Exercise Prepares Our Bodies for Stressful... →
For years doctors have recommended exercise to enhance our moods, but the reason it actually works has never been that clear. Thanks to a group of overworked rodents, we may be closer to finding out, and it’s pretty good news. Photo by mhofstrand Researchers at Princeton University recently conducted a study comparing sedentary rats with active ones. Both were dunked in cold water, which...
Being a CEO Is No Cakewalk And Boards Need to Get... →
Released: 11/23/2009 10:00 AM EST Source: Society for Industrial and Organizational Psychology (SIOP) Newswise — Succession planning should be an ongoing process for boards of directors, not a periodic activity. When Bank of America CEO Kenneth Lewis unexpectedly announced in September he was stepping down at the end of the year, the BofA board had to accelerate its process in finding a...
The Holiday Role You Play | Psychology Today →
Perhaps no other time of year is as highly anticipated, and secretly dreaded, as that festive family time known collectively as “the holidays.” The clash of fake gaiety and togetherness around Thanksgiving time plus Christmas’s unrealistic expectations of “perfection” can lead to a train wreck of emotions. We cope the best we can. Both poles of our Jekyll-Hyde...
Death, Taxes . . . and DNA? | Psychology Today →
There’s no way this scumbag didn’t do it. We’ve got three freaking people who heard them arguing in the apartment twenty minutes before they heard the screams and dialed 911. Now the lab tells me that that there’s only the girl’s blood on the knife, no DNA from this asshole … The door is wide open for him to argue that someone came in after he left and did the...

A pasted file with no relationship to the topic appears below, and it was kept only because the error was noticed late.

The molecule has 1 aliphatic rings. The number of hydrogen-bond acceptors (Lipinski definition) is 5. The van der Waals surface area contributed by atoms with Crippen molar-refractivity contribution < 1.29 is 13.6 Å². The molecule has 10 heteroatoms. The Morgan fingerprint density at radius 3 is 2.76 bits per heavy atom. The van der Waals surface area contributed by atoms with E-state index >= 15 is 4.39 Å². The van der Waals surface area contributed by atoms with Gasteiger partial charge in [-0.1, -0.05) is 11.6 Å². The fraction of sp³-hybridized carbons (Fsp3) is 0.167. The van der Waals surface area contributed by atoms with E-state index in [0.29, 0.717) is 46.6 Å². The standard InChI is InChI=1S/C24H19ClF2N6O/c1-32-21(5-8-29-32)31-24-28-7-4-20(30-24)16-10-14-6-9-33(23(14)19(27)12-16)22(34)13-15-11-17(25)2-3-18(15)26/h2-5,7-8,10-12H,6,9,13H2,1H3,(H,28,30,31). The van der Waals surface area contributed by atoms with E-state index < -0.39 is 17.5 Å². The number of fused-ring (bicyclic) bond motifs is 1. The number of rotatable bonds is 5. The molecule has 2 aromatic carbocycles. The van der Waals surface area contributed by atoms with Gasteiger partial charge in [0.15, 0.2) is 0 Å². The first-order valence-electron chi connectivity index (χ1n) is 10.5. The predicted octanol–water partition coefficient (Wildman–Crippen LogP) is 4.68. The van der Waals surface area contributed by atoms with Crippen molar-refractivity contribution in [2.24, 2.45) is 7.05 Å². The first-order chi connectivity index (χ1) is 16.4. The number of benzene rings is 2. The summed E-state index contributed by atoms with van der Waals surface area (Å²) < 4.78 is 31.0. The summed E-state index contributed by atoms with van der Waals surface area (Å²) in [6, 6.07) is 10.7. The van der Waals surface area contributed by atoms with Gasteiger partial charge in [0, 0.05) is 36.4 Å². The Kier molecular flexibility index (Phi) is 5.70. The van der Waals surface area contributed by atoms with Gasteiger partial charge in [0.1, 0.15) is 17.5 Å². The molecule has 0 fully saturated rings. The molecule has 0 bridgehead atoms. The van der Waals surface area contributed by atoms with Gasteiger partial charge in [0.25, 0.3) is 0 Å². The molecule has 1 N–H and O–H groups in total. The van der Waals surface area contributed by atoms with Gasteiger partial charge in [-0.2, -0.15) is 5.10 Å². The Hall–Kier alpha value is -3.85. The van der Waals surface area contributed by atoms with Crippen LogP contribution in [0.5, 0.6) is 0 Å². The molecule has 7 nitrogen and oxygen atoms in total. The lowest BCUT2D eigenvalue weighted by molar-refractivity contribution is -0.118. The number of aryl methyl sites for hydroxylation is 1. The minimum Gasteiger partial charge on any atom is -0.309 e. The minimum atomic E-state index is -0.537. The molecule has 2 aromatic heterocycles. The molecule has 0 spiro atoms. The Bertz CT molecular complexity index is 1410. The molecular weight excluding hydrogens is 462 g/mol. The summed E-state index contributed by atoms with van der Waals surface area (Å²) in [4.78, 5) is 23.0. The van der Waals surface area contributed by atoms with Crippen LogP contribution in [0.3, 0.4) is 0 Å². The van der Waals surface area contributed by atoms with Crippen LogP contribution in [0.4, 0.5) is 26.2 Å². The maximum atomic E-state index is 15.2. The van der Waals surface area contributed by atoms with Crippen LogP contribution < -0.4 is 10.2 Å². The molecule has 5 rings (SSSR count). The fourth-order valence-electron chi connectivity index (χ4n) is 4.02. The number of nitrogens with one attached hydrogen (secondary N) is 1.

How the Navy Seals Increased Passing Rates |... →
It was 10 PM, pitch black and I was in the middle of the woods in North Carolina. My job was simple. I had to erect a 30 foot antennae that would be used to gather radio transmissions so our artillery platoon could conduct fire missions. I had been dropped off from a Humvee along with another soldier in another platoon. We were all alone. He had the same mission but had to set up his antennae...
Black Friday Syndrome and Brain Imaging (Humorous)... →
As I write this it is approximately 12am (CST) on the friday after Thanksgiving, 2009, and we have ushered in one of the more unusual unofficial holidays in the United States: Black Friday. The day after Thanksgiving has become the starting point for shoppers to snatch up holiday gifts for loved ones at bargain prices, for retailers to recover losses for the year (or extend on profits), and for...
The Chameleon Effect | PsyBlog →
Does mimicking other people’s body language really make them like us? Self-help books, persuasion manuals and glossy magazine articles often advise that mimicking body language can increase how much others like us. But is it really true that mimicry causes others to like us, or is mimicry just a by-product of successful social interactions? Although it had long been suspected that...
Innovation: The psychology of Google Wave - tech -... →
Innovation is our regular column that highlights emerging technological ideas and where they may lead Over the past week Google has been rolling out the first invitations to its latest service, a complex “real-time communication and collaboration” system dubbed Google Wave. Instead of sending messages back and forth, users create web-page-like documents called waves that others can...